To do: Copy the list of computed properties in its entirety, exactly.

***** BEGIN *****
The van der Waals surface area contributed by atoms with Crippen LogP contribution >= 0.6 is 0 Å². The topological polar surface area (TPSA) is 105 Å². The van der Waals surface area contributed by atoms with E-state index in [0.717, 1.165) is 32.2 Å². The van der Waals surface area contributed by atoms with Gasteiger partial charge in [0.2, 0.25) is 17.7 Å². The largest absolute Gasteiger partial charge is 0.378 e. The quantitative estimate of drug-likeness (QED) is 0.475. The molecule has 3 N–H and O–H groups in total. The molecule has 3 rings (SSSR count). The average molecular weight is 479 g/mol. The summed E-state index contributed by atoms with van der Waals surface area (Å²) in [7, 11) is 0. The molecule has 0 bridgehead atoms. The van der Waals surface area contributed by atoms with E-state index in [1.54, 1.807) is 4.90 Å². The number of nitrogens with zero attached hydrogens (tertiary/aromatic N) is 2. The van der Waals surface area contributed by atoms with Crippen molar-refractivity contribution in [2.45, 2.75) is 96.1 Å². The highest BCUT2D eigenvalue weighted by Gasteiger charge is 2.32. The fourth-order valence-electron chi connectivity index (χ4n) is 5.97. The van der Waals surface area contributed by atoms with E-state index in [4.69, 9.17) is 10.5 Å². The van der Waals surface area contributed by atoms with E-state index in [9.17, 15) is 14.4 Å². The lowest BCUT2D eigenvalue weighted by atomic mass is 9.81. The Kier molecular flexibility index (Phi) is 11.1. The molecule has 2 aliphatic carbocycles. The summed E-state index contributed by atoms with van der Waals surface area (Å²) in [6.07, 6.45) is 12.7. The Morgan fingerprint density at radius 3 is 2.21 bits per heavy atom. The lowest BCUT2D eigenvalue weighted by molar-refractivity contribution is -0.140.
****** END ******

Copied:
The van der Waals surface area contributed by atoms with Crippen LogP contribution >= 0.6 is 0 Å². The topological polar surface area (TPSA) is 105 Å². The van der Waals surface area contributed by atoms with E-state index in [0.717, 1.165) is 32.2 Å². The van der Waals surface area contributed by atoms with Gasteiger partial charge in [0.2, 0.25) is 17.7 Å². The largest absolute Gasteiger partial charge is 0.378 e. The quantitative estimate of drug-likeness (QED) is 0.475. The molecule has 3 N–H and O–H groups in total. The molecule has 3 rings (SSSR count). The average molecular weight is 479 g/mol. The summed E-state index contributed by atoms with van der Waals surface area (Å²) in [7, 11) is 0. The molecule has 0 bridgehead atoms. The van der Waals surface area contributed by atoms with E-state index in [1.54, 1.807) is 4.90 Å². The number of nitrogens with zero attached hydrogens (tertiary/aromatic N) is 2. The van der Waals surface area contributed by atoms with Crippen molar-refractivity contribution in [2.45, 2.75) is 96.1 Å². The highest BCUT2D eigenvalue weighted by Gasteiger charge is 2.32. The fourth-order valence-electron chi connectivity index (χ4n) is 5.97. The van der Waals surface area contributed by atoms with E-state index in [4.69, 9.17) is 10.5 Å². The van der Waals surface area contributed by atoms with E-state index in [9.17, 15) is 14.4 Å². The lowest BCUT2D eigenvalue weighted by atomic mass is 9.81. The Kier molecular flexibility index (Phi) is 11.1. The molecule has 2 aliphatic carbocycles. The summed E-state index contributed by atoms with van der Waals surface area (Å²) in [6.07, 6.45) is 12.7. The Morgan fingerprint density at radius 3 is 2.21 bits per heavy atom. The lowest BCUT2D eigenvalue weighted by molar-refractivity contribution is -0.140.